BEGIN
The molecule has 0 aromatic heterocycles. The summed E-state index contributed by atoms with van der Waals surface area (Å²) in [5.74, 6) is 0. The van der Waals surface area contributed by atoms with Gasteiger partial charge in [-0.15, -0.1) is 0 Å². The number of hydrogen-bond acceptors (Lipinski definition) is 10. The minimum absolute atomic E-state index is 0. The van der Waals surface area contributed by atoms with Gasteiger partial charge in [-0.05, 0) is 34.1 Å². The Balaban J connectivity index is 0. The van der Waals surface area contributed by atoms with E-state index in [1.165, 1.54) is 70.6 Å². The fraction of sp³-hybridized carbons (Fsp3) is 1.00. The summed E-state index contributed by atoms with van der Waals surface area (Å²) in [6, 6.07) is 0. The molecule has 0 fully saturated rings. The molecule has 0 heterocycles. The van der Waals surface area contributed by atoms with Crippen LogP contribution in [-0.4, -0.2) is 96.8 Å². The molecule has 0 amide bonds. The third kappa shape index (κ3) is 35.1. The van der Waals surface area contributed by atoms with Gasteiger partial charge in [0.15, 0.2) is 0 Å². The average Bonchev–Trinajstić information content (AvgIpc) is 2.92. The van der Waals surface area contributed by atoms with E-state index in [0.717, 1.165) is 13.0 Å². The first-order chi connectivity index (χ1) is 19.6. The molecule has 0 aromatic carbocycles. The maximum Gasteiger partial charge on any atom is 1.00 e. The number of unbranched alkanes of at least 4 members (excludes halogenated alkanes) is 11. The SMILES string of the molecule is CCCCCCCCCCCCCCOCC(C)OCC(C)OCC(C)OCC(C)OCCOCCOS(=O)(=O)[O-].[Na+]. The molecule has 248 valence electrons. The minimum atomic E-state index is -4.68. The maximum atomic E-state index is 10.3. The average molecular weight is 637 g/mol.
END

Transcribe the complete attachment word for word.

The molecule has 0 aromatic heterocycles. The summed E-state index contributed by atoms with van der Waals surface area (Å²) in [5.74, 6) is 0. The van der Waals surface area contributed by atoms with Gasteiger partial charge in [-0.15, -0.1) is 0 Å². The number of hydrogen-bond acceptors (Lipinski definition) is 10. The minimum absolute atomic E-state index is 0. The van der Waals surface area contributed by atoms with Gasteiger partial charge in [-0.05, 0) is 34.1 Å². The Balaban J connectivity index is 0. The van der Waals surface area contributed by atoms with E-state index in [1.165, 1.54) is 70.6 Å². The fraction of sp³-hybridized carbons (Fsp3) is 1.00. The summed E-state index contributed by atoms with van der Waals surface area (Å²) in [6, 6.07) is 0. The molecule has 0 fully saturated rings. The molecule has 0 heterocycles. The van der Waals surface area contributed by atoms with Crippen LogP contribution in [-0.4, -0.2) is 96.8 Å². The molecule has 0 amide bonds. The third kappa shape index (κ3) is 35.1. The van der Waals surface area contributed by atoms with Gasteiger partial charge in [0.15, 0.2) is 0 Å². The average Bonchev–Trinajstić information content (AvgIpc) is 2.92. The van der Waals surface area contributed by atoms with E-state index in [0.717, 1.165) is 13.0 Å². The first-order chi connectivity index (χ1) is 19.6. The molecule has 0 aromatic carbocycles. The maximum Gasteiger partial charge on any atom is 1.00 e. The number of unbranched alkanes of at least 4 members (excludes halogenated alkanes) is 11. The SMILES string of the molecule is CCCCCCCCCCCCCCOCC(C)OCC(C)OCC(C)OCC(C)OCCOCCOS(=O)(=O)[O-].[Na+]. The molecule has 248 valence electrons. The minimum atomic E-state index is -4.68. The maximum atomic E-state index is 10.3. The average molecular weight is 637 g/mol.